Coccidiosis in Lambs
The following article, written by Susan Mckay of The Companion Consultancy and generously sponsored by Janssen Animal Health, will help the smallholder understand the disease, and what to do to minimise its impact on their flock.
Scouring lambs are always a concern on any smallholding. With small flocks, the costs of treatment, or the loss of animals, can quite quickly tip the farmer into a financially perilous situation. One of the causes of scour is coccidiosis (sometimes referred to as “coxi”). Some farms suffer recurrent problems year on year as a result of coccidiosis, so it is important to understand the disease and develop a strategy for dealing with it.
Signs of Coccidiosis
Lambs in the 3-8 week age group are commonly infected, so depending on the flock lambing dates, coccidiosis is most likely to be seen in spring. The first signs may include failure to thrive, loss of appetite and staining around the tail and hindquarters. Progression of the disease results in watery diarrhoea, which can be grey, yellowish green, brown or bloody, sometimes containing strips of tissue from the lining of the intestine. Abdominal pain and dehydration also occur. Severely affected animals may die despite treatment, and those that recover may have significant intestinal damage resulting in long term poor weight gain and appetite. These signs may not seem obvious but can lead to an extended time to reach acceptable slaughter weights and poor carcass quality.
Causes of Coccidiosis
Coccidosis is caused by a microscopic parasite called Eimeria. Not all Eimeria species cause disease. The parasite is widely distributed and likely to be present on most farms. Although some Eimeria species cause disease, they only cause signs if the animal’s normal immune responses are compromised, and/or the animal is infected by a high parasite load. A low background dose of Eimeria will most usually just help a healthy animal go on to develop future immunity against the parasite.
The situations where coccidiosis may be observed are after any stressful event that adversely affects the immune system, or where there are high parasite numbers, such as in conditions of poor hygiene, overcrowding, or where older infected lambs excreting parasite oocysts (eggs) are mixing with younger unaffected lambs. Stressful events include poor weather, castration, mismothering and poor intake of colostrum, transport or turn out. In some farms there is an obviously identifiable trigger event that tends to lead to signs around 14-21 days later as the parasite completes its lifecycle. On sheep farms, however, coccidiosis is generally associated with the high number of susceptible lambs on pastures around lambing time. It is important to remember that when the signs appear, most of the gut damage has already occurred.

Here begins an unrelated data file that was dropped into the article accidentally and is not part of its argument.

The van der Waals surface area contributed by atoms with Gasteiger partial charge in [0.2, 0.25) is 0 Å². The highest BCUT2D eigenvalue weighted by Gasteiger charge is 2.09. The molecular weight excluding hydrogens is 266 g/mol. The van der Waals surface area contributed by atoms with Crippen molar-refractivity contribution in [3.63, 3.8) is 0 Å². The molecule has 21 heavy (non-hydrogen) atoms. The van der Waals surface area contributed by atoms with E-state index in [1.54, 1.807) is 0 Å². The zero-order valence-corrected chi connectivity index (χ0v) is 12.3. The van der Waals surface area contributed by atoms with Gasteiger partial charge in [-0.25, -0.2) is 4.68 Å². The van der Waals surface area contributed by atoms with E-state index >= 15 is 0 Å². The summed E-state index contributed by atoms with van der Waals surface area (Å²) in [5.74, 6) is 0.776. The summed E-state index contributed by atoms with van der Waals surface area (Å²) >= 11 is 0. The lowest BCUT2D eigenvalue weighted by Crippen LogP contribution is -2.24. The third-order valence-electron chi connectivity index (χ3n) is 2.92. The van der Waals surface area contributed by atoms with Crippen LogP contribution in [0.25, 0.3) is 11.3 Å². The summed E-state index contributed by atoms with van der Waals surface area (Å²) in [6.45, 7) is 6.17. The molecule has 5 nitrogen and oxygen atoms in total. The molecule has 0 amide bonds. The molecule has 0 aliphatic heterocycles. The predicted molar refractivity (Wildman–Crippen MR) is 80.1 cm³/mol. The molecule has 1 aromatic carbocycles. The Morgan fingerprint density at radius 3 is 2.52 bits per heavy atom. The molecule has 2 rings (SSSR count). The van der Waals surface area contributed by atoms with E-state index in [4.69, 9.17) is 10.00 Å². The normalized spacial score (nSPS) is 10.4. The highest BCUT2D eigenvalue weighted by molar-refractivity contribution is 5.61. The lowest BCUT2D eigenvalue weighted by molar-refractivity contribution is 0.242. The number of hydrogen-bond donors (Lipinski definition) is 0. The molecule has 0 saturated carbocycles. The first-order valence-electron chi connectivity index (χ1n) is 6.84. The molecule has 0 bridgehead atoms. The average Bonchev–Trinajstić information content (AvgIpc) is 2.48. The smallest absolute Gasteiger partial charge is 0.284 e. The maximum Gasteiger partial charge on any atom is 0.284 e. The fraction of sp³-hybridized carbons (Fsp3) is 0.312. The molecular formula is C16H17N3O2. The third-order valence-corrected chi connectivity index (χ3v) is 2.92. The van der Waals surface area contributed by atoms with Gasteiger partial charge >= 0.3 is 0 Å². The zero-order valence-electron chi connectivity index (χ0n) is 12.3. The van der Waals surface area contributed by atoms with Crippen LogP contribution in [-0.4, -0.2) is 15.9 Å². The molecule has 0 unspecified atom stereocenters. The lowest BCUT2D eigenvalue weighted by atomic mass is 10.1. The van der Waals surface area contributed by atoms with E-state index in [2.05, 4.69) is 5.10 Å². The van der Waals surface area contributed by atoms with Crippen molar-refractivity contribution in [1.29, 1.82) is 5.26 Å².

Implications for Treatment
Coccidiosis can be treated with diclazuril (Vecoxan®2.5mg/ml Oral Solution). This kills the Eimeria parasites which cause the disease, while allowing the development of protective immunity1, although it is important to treat at the optimum time. Some animals that have already started scouring may need additional antibiotic therapy as well as treatment to address dehydration.
There are three ways to approach the timing of treatment with diclazuril. If there is an obvious identifiable trigger of coccidiodis on the farm, which is known as a result of previous experience, then lambs should be dosed 10-14 days after the trigger. Alternatively, if it is known that coccidiosis always occurs when groups of lambs reach a certain age, that group may be treated approximately one week before the appearance of signs. These two approaches are known as metaphylactic treatment. The other approach, if coccidiosis is suspected, is to treat all the animals in the batch as soon as one or two animals start scouring.
Diagnosis of coccidiosis can prove difficult, as faecal oocyst counts do not always differentiate between pathogenic (harmful) species that cause disease and non-pathogenic species of Eimeria. It is always best to work with your vet to establish whether treatment is needed and the optimum timing of any treatment on any individual smallholding.
In many cases it is not possible to completely prevent animals from becoming ill due to coccidiosis through management alone but it helps to keep over crowding to a minimum, practice good hygiene, batch up lambs by age and avoid mixing of batches, feed from troughs and minimise ‘stress’.
1. Taylor M.A., Marshall R.N., Marshall J.A., Catchpole J., Bartram D. 2011. Dose-response effects of diclazuril against pathogenic species of ovine coccidia and the development of protective immunity. Veterinary Parasitology 178, 48-57
Vecoxan® 2.5 mg/ml Oral Suspension contains diclazuril 2.5mg/ml. Legal Category POM-VPS.
Contraindications and side effects
Warnings and precautions
No known contraindications or interactions with any other medicine.
For oral use in lambs and cattle only. Shake well before use. It is advocated to treat all animals in a group. Always consider other causes for the symptoms. In cases of acute clinical coccidiosis fluid therapy is essential and the use of an antibiotic should be considered.
Meat withdrawal period: zero days.
Wash hands after administration of the product.
Do not store above 30ºC. Protect from frost.
Any unused product or waste material derived from such a veterinary medicinal product should be disposed of in accordance with national requirements.
Always seek advice on the correct use of medicines from the prescriber – your veterinarian or suitably qualified person.
For full contraindications and warnings please refer to the SPC
For further sheep welfare information, see 'Managing Your Flock for Peak Health', programme 2 in the series 'Sheep on Your Smallholding'.